Review – FIFA ’07

Game: FIFA ’07
Developer: EA Sports
Publisher: EA Sports
Genre: Traditional Sports
Release Date: October 6, 2006

Anyone that plays or follows sports games and thinks that they’re all interchangable in the eyes of most fans obviously doesn’t know anything about football video game players (“soccer” to people stupid enough to think that you play football with padded arms and pecs endued with HGH). Ever since the option has been there, there have been two choices, and ONLY one right choice to most people. On the one hand, you have the long-standing FIFA series from EA Sports, which has always sported the most teams and the real players from said teams, but spotty gameplay that reminded some purists more of hockey than of actual football. On the other side, you have the Winning Eleven/Pro Evolution series from Konami, short on actual teams and – until recently – players, but a flawless game of football on the pitch. People that go for one game almost never go to the other side. However, football fans are typically smart as to what goes on on the pitch, and on both sides of the Atlantic, Konami’s franchise has carried the day. EA Sports finally smartened up, and started making their franchise more like Winning Eleven, borrowing things from their franchise (such as an alternate control scheme and improved ball physics) and adding them to their own superior management mode. The end result is this year’s game of FIFA ’07, one of the only games to show up on PS2 and XBox that actually show some improvement over last year’s game.

Now, this will be an interesting review from my standpoint; when I say that people don’t usually go to the other side, I mean it, as the fact of the matter is that I haven’t even touched an EA football game since the 2002 World Cup before this year. I have been a die-hard WE player since it first showed up on American shores, and haven’t shown much need to change. However, I’d heard good things about this year’s offering from EA Sports, and that, combined with the chance to run an authentic Premiership (or more specifically, Championship; more in a bit), was enough to make me at least give it a try. Therefore, I go into this completely fresh; I don’t have any notable prior experience with the FIFA games, but have a ton with Winning Eleven. My goal in this is to separate the two games, and make comparisons when necessary. Bear with me, as this is half a review of FIFA ’07, and half a necessary comparison to the current Winning Eleven game on the market, Winning Eleven 9.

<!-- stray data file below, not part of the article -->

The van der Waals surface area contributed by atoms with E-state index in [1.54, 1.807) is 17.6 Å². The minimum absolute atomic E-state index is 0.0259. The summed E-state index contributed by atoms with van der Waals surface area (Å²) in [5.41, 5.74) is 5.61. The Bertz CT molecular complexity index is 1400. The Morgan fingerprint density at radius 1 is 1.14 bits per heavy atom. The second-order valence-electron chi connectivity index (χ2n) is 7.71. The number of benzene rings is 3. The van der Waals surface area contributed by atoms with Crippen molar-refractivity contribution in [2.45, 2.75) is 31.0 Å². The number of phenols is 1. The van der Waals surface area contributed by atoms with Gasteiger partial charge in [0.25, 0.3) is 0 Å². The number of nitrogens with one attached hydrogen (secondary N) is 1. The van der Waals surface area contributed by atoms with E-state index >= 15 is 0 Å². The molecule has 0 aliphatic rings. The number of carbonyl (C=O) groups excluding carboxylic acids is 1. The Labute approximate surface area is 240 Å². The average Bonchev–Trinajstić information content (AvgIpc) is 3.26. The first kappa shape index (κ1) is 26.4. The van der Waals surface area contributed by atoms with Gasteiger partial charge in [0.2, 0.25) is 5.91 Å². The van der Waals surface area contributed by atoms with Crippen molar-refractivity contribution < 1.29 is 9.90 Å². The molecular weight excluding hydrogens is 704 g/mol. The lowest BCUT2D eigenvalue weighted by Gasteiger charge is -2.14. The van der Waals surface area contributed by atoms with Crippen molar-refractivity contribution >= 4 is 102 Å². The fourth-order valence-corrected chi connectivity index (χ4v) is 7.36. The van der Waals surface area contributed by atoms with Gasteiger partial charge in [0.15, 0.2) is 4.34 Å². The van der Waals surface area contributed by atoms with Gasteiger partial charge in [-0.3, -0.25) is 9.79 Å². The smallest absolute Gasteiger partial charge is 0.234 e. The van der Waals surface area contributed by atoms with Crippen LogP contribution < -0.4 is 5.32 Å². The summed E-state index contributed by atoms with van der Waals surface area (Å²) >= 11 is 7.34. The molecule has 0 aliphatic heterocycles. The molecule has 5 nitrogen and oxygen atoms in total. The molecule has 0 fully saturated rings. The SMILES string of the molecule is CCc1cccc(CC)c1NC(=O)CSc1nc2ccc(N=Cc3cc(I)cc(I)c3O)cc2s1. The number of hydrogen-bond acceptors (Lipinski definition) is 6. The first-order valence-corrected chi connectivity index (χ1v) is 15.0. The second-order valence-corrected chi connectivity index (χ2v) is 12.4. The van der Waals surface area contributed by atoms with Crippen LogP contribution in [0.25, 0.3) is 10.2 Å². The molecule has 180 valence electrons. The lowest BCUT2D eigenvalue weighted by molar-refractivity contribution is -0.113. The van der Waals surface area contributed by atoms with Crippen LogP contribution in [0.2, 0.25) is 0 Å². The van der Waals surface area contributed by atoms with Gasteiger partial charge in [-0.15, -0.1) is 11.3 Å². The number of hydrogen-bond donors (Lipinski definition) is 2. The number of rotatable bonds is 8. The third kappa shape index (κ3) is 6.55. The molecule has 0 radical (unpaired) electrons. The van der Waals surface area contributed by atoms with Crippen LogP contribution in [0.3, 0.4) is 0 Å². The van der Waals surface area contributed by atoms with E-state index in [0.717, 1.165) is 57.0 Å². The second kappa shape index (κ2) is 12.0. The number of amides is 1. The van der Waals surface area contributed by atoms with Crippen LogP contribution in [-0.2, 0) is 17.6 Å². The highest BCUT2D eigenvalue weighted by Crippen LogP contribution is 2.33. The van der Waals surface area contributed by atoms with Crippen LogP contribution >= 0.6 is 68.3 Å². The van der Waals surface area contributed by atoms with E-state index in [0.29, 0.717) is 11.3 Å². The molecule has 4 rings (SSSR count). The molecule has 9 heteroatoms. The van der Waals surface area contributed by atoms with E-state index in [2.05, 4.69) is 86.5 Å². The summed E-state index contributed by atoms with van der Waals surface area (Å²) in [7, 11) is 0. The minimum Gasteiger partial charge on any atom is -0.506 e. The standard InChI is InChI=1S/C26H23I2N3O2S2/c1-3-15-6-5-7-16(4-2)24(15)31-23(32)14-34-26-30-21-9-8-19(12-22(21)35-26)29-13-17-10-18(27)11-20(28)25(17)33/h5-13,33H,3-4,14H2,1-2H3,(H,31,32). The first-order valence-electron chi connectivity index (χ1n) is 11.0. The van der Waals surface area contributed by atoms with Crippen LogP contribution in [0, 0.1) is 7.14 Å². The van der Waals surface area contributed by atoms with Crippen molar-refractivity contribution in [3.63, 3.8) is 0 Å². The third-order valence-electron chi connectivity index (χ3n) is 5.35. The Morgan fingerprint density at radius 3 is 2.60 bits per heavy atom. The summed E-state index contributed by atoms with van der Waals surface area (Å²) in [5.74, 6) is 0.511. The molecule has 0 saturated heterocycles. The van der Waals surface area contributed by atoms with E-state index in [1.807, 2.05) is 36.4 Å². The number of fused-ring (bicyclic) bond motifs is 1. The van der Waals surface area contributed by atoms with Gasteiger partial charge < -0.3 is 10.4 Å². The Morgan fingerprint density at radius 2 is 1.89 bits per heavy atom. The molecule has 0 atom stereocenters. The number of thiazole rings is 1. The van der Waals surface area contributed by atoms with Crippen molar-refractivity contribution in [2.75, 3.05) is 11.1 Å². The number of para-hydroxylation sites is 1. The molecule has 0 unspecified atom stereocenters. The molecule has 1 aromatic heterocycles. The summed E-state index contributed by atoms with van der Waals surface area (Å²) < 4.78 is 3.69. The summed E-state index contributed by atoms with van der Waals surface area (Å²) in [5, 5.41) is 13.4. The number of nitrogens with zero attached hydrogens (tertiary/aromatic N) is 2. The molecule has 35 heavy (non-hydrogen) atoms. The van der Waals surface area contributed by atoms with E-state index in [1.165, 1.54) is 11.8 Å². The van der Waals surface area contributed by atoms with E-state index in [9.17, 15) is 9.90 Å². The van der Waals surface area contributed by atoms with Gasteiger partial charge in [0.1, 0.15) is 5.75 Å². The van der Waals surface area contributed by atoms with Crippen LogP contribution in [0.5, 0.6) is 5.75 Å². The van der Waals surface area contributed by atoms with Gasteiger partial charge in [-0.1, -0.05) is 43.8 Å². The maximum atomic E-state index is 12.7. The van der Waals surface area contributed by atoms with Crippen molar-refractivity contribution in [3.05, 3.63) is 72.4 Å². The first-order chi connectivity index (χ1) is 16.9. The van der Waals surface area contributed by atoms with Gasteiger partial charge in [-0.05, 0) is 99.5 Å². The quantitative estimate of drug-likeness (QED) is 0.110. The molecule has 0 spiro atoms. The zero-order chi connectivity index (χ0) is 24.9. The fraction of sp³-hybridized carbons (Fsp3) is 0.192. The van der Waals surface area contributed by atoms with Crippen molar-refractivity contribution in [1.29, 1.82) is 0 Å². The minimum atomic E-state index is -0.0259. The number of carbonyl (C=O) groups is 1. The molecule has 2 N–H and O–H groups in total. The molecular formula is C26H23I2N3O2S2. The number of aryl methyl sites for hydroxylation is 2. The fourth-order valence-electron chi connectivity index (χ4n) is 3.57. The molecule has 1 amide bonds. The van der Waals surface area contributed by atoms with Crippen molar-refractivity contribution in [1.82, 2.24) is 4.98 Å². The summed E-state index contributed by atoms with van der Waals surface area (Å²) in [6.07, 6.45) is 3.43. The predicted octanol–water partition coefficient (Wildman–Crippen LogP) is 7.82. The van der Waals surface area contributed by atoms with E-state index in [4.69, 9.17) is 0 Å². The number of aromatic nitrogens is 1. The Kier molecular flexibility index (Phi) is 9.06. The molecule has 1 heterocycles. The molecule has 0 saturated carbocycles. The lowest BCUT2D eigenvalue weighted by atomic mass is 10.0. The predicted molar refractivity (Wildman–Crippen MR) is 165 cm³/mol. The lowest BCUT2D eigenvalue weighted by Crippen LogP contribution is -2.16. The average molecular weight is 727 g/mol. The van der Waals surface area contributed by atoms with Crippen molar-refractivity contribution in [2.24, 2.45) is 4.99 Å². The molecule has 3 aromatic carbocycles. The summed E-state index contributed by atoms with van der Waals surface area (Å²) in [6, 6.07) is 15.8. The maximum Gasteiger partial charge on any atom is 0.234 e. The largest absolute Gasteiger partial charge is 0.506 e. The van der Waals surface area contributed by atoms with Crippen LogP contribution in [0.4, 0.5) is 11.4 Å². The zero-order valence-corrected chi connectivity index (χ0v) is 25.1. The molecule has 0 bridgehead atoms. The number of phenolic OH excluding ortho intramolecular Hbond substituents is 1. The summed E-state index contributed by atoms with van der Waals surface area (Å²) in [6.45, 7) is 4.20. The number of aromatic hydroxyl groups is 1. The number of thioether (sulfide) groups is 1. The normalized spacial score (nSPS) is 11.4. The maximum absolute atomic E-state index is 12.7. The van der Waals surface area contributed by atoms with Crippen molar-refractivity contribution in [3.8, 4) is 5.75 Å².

So is it worth the try? Let’s find out.


You simply will not find a better franchise mode in any console based sports game that isn’t a 100% management sim. Period. EA trumpets 27 leagues in 20 countries, and it comes through 100% on that front, as each league, no matter which league, has authentic schedules, cup schedules, transfer windows, and other assorted rules (though not all the Cup names are accurate thanks to sponsorship squabbles). Major League Soccer is almost a 100% different type of league than the Premiership or Serie A, and it shows in this game, in how you manage the team and the schedules, and how promotions and relegations are done. Not EVERY league is in the game, but to be fair… if you have the dying urge to play as St. Albans in Conference National, you probably have bigger issues.

But then again, I’m a willing fan of Championship side Sunderland, and I willingly control them. So I wonder if I’m really one to talk.

It should also be noted that FIFA has one MAJOR advantage over Winning Eleven: two ways to simulate games. You can either do a quick sim, or a visual sim, which gives a play-by-play similar to what you’d see in Football Manager, and that allows you to interrupt the sim to jump in, a lot like the NHL series allows. Winning Eleven doesn’t allow any kind of simulation, and I have to say, that’s a pain in the ass for those meaningless preseason and late season matches.



The game moves fairly smoothly, but graphics are not the strong point of this game. The players have some jagged lines, and don’t move at the highest framerate; there’s a bit of a slowdown when there’s a lot happening on the screen, and player models are rather boxy and square. Comparing this to Winning Eleven, it’s a total win for WE in every sense.

FIFA’s graphics aren’t bad in any way, but they fall below EA’s usual standards for sports games, and are well enough below Konami’s game to warrant mention.



EA decided to bring forth another eclectic selection to it’s Trax lineup, and it really doesn’t matter what your favourite type of music is, chances are good that you’ll like a lot of what this soundtrack has to offer. The lineup – available here – takes in bands from all over the world, and almost any kind of genre. Emo style slow rock from the UK? Check out Keane. Something more upbeat? Young Love. You want… some tribal shit? Then take AngÃÆ’©lique Kidjo – a name I had to cut and paste – from Benin, a country I’ve… never heard of until just now. I’m so f*cking cultured.